Part of the appeal of junk bonds (certainly to institutional investors) is the strategic opportunity that the pandemic offered. Credit ratings across swathes of companies were slashed, meaning that companies with a profitable business model pre-pandemic were forced to issue their debt as sub-investment grade, with some existing debt also downgraded. With the Federal Reserve indicating no imminent end to fiscal stimulus and its asset purchase programme at July’s Federal Open Markets Committee (FOMC) meeting, managers may have been emboldened with the expectation that these companies will be re-rated upwards, and, as a result their fallen angel bonds will turn into rising stars.
The Chinese government showed their hand in July, highlighting the significant political risk that investors must factor into their asset allocation. Chinese online tutoring companies, many of which had raised capital in US markets, found themselves overnight forced to become non-profit companies, and were not allowed to raise capital from overseas. Three of the prominent companies in the industry listed in the US saw their share prices more than halve in one day as the news of the Chinese government’s intentions leaked. Tencent also suffered sharp selloffs in July on regulatory concerns and has now fallen c.40% since early this year. Its flagship WeChat platform has suspended new user registrations in order to align with new government regulations, intended to improve data security and market stability. The fallout from this political intervention has now seen Chinese equities lose all the ground that they made in terms of outperformance against other markets since the start of the Covid-19 pandemic.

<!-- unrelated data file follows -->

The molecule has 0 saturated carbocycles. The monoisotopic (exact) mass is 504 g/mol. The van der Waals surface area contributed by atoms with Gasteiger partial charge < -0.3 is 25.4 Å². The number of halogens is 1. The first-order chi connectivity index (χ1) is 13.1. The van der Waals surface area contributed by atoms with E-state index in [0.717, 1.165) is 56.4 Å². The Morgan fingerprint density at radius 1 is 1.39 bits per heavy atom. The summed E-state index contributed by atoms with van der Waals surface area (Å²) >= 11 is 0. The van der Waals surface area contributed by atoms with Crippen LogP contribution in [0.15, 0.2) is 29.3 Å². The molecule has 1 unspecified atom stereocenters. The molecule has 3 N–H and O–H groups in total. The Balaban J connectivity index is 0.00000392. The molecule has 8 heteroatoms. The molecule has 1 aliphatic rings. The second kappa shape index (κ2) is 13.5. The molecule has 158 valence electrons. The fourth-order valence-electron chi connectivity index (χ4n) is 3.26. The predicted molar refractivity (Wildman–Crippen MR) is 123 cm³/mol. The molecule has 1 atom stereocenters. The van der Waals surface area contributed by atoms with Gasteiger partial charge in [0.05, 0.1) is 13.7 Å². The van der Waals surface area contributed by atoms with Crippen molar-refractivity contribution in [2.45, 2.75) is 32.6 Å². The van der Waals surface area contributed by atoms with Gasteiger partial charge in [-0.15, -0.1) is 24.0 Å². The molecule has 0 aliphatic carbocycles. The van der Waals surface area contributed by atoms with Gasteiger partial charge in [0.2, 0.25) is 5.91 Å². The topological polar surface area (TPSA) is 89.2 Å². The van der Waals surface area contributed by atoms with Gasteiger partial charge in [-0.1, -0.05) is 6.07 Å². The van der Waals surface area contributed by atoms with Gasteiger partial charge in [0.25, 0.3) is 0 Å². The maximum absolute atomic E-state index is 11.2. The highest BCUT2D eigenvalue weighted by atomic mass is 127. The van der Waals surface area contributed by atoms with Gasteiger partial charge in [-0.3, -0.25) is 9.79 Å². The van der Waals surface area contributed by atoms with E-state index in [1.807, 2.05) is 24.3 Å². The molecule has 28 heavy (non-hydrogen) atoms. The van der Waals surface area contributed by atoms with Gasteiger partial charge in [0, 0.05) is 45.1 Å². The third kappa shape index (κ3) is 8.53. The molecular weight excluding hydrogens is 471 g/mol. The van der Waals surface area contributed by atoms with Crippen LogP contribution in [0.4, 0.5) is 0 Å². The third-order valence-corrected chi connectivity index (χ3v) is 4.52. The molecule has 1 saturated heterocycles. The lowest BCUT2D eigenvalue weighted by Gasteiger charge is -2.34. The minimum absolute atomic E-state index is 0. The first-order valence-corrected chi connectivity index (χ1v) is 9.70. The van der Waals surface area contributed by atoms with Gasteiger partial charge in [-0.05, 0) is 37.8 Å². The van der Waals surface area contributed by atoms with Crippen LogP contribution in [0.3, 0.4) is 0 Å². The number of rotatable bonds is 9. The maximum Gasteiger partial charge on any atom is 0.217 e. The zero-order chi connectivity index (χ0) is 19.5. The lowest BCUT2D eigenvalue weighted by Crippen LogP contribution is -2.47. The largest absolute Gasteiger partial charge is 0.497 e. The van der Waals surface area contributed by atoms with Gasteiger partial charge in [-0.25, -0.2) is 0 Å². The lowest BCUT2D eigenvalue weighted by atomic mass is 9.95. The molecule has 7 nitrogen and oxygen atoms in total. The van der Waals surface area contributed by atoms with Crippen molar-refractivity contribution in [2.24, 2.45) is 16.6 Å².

The G7 agreed a proposal that would see revenue taxed in the location it arises, rather than where profits are declared, with a minimum rate of 15%. 130 countries and jurisdictions, covering 90% of world GDP, have agreed to the plan in principle. The Republic of Ireland is one of the notable holdouts, as their corporate tax rate of 12.5% has attracted many businesses to set up European headquarters through which to declare tax.
This development represents one of two elements that we have long argued would become headwinds for high-flying tech companies, along with increased regulatory scrutiny. The latter issue came to the fore during the last US election, when Twitter was able to effectively silence Donald Trump, depriving him of his direct contact with supporters. Tech giants, which by nature are typically capital light businesses, have been the prime beneficiary of laxity in global taxation, with the ability to shift revenue to wherever is most appropriate to reduce their tax bills, and many of the 130 parties signed up to the global minimum tax will be looking forward to taking their share of tax revenues from these tech giants to shore up the holes in their finances caused by the pandemic.
The period from the 2008/9 credit crisis to the present has been a period of strong investment returns with mediocre global economic performance. A substantial element of the returns achieved have been due to lower interest rates creating capital inflation. The next cycle is expected to reverse this condition with stronger economic growth leading to higher consumer inflation, higher interest rates and therefore lower overall returns for global indices but opportunities for active managers.
Performance has been positive over the past three months, with each of the Future Money portfolios benefiting from the continued global economic recovery. While countries reopening has been a positive, inflation is increasingly an area of concern for markets and this prevented further gains from being achieved over the reporting period. Over the past 12 months Future Money Real Value grew by 10.39%, Real Growth by 14.90%, Dynamic Growth by 16.68% and Future Money Income grew by 15.40%. Since inception in December 2008, Real Value has achieved an average annual return of 4.89%, while its target benchmark has delivered 2.08% annualised, Real Growth has returned 6.25% against 3.1%, Dynamic Growth 7.53% against 5.14% and Income has delivered an annualised 6.45% while its target benchmark has returned 3.1%.